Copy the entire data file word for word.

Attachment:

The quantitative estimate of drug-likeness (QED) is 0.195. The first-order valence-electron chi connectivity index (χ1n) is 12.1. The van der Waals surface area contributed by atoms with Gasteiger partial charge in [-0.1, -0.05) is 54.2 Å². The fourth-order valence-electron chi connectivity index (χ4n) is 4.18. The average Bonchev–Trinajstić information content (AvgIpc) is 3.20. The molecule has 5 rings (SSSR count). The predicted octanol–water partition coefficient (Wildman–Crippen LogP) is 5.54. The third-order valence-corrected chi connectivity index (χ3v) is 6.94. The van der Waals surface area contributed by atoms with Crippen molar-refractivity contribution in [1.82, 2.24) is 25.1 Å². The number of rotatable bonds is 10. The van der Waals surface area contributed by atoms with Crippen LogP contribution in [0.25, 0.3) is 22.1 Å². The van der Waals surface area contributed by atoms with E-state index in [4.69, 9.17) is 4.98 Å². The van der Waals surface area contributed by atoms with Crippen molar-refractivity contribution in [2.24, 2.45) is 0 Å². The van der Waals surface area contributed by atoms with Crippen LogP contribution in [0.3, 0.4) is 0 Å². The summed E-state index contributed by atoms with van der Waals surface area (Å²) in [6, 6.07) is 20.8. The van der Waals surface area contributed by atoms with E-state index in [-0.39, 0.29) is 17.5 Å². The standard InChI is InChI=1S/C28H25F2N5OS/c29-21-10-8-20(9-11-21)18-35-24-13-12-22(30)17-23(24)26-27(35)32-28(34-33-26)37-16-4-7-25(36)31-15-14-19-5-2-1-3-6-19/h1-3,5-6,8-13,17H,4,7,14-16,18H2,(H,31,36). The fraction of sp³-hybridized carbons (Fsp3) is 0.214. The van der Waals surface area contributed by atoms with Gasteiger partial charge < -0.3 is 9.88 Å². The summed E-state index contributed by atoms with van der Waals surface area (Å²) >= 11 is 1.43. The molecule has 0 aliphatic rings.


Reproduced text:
The quantitative estimate of drug-likeness (QED) is 0.195. The first-order valence-electron chi connectivity index (χ1n) is 12.1. The van der Waals surface area contributed by atoms with Gasteiger partial charge in [-0.1, -0.05) is 54.2 Å². The fourth-order valence-electron chi connectivity index (χ4n) is 4.18. The average Bonchev–Trinajstić information content (AvgIpc) is 3.20. The molecule has 5 rings (SSSR count). The predicted octanol–water partition coefficient (Wildman–Crippen LogP) is 5.54. The third-order valence-corrected chi connectivity index (χ3v) is 6.94. The van der Waals surface area contributed by atoms with Crippen molar-refractivity contribution in [1.82, 2.24) is 25.1 Å². The number of rotatable bonds is 10. The van der Waals surface area contributed by atoms with Crippen LogP contribution in [0.25, 0.3) is 22.1 Å². The van der Waals surface area contributed by atoms with E-state index in [4.69, 9.17) is 4.98 Å². The van der Waals surface area contributed by atoms with Crippen molar-refractivity contribution in [2.24, 2.45) is 0 Å². The van der Waals surface area contributed by atoms with Crippen LogP contribution in [0.3, 0.4) is 0 Å². The summed E-state index contributed by atoms with van der Waals surface area (Å²) in [6, 6.07) is 20.8. The van der Waals surface area contributed by atoms with E-state index in [-0.39, 0.29) is 17.5 Å². The standard InChI is InChI=1S/C28H25F2N5OS/c29-21-10-8-20(9-11-21)18-35-24-13-12-22(30)17-23(24)26-27(35)32-28(34-33-26)37-16-4-7-25(36)31-15-14-19-5-2-1-3-6-19/h1-3,5-6,8-13,17H,4,7,14-16,18H2,(H,31,36). The fraction of sp³-hybridized carbons (Fsp3) is 0.214. The van der Waals surface area contributed by atoms with Gasteiger partial charge < -0.3 is 9.88 Å². The summed E-state index contributed by atoms with van der Waals surface area (Å²) >= 11 is 1.43. The molecule has 0 aliphatic rings.